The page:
41217Climate is why the European larch, Larix decidua, is so rare here. It prefers cooler weather in both winter and summer, and more humidity. Foliage can roast if too exposed through summer. Small trees that are partly sheltered or partly shaded by larger trees have the best color and foliar density. Larch are innately reliant on somewhat regular watering, so are not drought tolerant. The mildly cool weather of autumn is enough to brown the formerly bluish foliage, which falls shortly afterward.

In the wild, larch trees can get as tall as other big coniferous trees. However, the many different garden varieties stay much smaller. Some are very pendulous. A few have contorted stems. Of the few that can sometimes be seen locally, most are compact dwarfs that grow more like low and dense shrubbery than trees. Some get only two or three feet tall and broad, and grow very slowly. These can stay in containers or planters for many years.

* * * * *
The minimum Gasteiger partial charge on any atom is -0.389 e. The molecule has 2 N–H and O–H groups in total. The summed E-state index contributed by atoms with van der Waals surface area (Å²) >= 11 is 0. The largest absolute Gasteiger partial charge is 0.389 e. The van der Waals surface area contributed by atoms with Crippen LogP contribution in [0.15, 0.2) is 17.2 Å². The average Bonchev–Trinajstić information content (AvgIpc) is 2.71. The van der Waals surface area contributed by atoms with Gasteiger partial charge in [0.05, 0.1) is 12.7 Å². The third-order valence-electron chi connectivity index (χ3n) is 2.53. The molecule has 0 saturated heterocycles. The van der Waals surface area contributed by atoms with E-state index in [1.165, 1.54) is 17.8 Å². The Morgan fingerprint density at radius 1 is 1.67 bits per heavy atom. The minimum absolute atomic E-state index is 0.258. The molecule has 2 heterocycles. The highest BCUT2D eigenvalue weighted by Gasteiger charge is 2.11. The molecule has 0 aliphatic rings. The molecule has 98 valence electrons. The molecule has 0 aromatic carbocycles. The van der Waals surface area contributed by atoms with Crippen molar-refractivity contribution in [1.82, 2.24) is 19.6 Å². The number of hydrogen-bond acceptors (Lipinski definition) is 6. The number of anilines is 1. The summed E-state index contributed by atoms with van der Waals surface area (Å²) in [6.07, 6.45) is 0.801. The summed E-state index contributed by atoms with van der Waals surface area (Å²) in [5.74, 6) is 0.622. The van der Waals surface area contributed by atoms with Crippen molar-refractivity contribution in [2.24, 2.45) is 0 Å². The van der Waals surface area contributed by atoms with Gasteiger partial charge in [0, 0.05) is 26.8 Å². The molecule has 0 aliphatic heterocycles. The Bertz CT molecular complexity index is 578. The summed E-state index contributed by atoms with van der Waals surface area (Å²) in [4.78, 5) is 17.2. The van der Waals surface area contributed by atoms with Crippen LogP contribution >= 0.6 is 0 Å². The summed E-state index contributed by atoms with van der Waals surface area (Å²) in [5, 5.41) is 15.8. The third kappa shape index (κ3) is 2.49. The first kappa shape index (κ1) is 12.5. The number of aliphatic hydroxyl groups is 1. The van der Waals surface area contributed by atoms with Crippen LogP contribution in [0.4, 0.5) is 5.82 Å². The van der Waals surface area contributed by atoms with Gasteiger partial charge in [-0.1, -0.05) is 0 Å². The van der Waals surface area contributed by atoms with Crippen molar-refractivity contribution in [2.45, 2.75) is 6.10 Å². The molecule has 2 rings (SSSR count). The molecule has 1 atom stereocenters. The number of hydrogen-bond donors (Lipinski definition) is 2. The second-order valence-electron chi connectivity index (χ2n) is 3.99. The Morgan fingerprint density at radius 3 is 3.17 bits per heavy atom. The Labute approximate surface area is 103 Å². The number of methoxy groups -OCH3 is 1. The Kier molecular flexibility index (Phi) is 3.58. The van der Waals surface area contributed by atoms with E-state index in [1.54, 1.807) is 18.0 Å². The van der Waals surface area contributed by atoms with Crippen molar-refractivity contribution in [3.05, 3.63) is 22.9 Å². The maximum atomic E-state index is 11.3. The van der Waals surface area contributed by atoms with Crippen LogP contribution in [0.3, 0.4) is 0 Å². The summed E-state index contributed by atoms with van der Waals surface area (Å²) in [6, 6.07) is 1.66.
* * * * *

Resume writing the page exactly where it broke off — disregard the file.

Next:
2 thoughts on “Larch

  1. I love these trees. My father brought one down to Illinois from Wisconsin and under his care it got quite large until a tornado ripped the top out and it died. A forest full of them is really something, in the same way a forest of birch is wondrous.

    Liked by 1 person

    1. People who know them really like them. It is funny that way. It is hard to imagine what is so great about quaking aspen, but people from Colorado adore them. I have never seen a mature larch, and would not recognize one if I did.

      Liked by 1 person

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